Executive Chef of Ruby Tuesday
By Hope S. Philbrick
As executive chef of Ruby Tuesday, Chef Peter Glander’s influence reaches from Maryville, Tennessee, where the company is based, to 800 restaurants around the world.
He studied at the Culinary Institute of America in Hyde Park, N.Y., and has worked in acclaimed restaurants like Jean George, Atelier at the Ritz-Carlton Central Park South and The Modern in New York, Chez Panisse in California, and Blackberry Farm in Tennessee.
He recently answered some questions during a cooking demonstration at the company headquarters.
You could work anywhere. Why rural Tennessee?
I would not want to leave this area. I am enthralled by the food culture of this area. We have amazing farmers and amazing food. This area will start to showcase itself as a powerhouse of food culture in the United States.
New York will always be there, we’re more casual.
What is your goal with the Ruby Tuesday menu?
What we’re doing with Ruby Tuesday is casual fine dining; more upscale but the culture is more relaxed, so burgers in a fun ambiance. We also have awesome cocktails but we have to focus on burgers while constantly upgrading. There is no MSG, no chemicals, we’re trying to use as much fresh as we can. We have to make food more homey and more appealing.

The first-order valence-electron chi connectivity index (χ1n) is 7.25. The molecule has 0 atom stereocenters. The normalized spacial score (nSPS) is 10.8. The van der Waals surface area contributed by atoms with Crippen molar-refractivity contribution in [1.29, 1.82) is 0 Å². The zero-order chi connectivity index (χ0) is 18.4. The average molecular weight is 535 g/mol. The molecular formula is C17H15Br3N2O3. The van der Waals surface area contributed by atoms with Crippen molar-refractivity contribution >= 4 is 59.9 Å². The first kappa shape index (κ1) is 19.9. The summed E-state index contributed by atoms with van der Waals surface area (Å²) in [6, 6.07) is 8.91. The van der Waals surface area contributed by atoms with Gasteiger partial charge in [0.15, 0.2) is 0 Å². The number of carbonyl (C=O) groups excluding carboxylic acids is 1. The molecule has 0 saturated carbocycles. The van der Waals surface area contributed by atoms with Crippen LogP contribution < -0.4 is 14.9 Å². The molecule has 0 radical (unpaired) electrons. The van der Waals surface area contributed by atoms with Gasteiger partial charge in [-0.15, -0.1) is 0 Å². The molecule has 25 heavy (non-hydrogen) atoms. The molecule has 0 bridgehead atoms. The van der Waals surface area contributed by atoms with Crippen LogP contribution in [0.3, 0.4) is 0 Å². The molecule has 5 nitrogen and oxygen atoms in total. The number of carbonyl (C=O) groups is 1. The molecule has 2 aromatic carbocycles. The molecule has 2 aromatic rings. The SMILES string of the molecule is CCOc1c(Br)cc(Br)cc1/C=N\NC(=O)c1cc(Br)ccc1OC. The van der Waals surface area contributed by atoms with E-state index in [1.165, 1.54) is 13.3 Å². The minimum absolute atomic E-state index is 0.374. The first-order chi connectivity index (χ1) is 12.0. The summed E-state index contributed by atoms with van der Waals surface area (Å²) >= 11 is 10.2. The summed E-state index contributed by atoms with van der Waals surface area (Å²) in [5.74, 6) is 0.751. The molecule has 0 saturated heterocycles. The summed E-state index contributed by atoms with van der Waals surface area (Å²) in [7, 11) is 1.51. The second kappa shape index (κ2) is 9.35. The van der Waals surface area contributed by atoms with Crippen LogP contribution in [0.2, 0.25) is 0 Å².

What’s your commitment to ‘local’ and ‘healthy’?
My job is to oversee 800 restaurants internationally. Ruby Tuesday is American with a percentage of the menu local, so for example in India rather than a beef burger we have lamb curry and in Hong Kong we have noodle dishes.
In America you can’t find non-GMO food. No farm is growing non-GMO soybeans in a quantity to support a restaurant company of our size. In Europe they have to find non-GMO.
We’re trying our best every day to fight the good fight.
Do you have executive support in this?
Yes. If we don’t make food better than it is today we’re going to be behind.
Why did you leave Blackberry Farm?
Because in this job I can really affect the way America eats. Blackberry Farm reaches the top two percent of the American population. Here I can reach 70 percent.
To learn more about genetically modified organisms (GMO), see the documentary GMO OMG. After viewing the film, @21plusTravel wrote, “Two thumbs up! Must see! Should win an Oscar for best documentary!” At a recent screening, Atlanta Chef Steven Satterfield said, “Food is supposed to be about joy and pleasure, not fear and worry.” If you see him setting fire to seeds in front of Miller Union, you’ll know why if you’ve watched the film.
-Photo © HSP Media LLC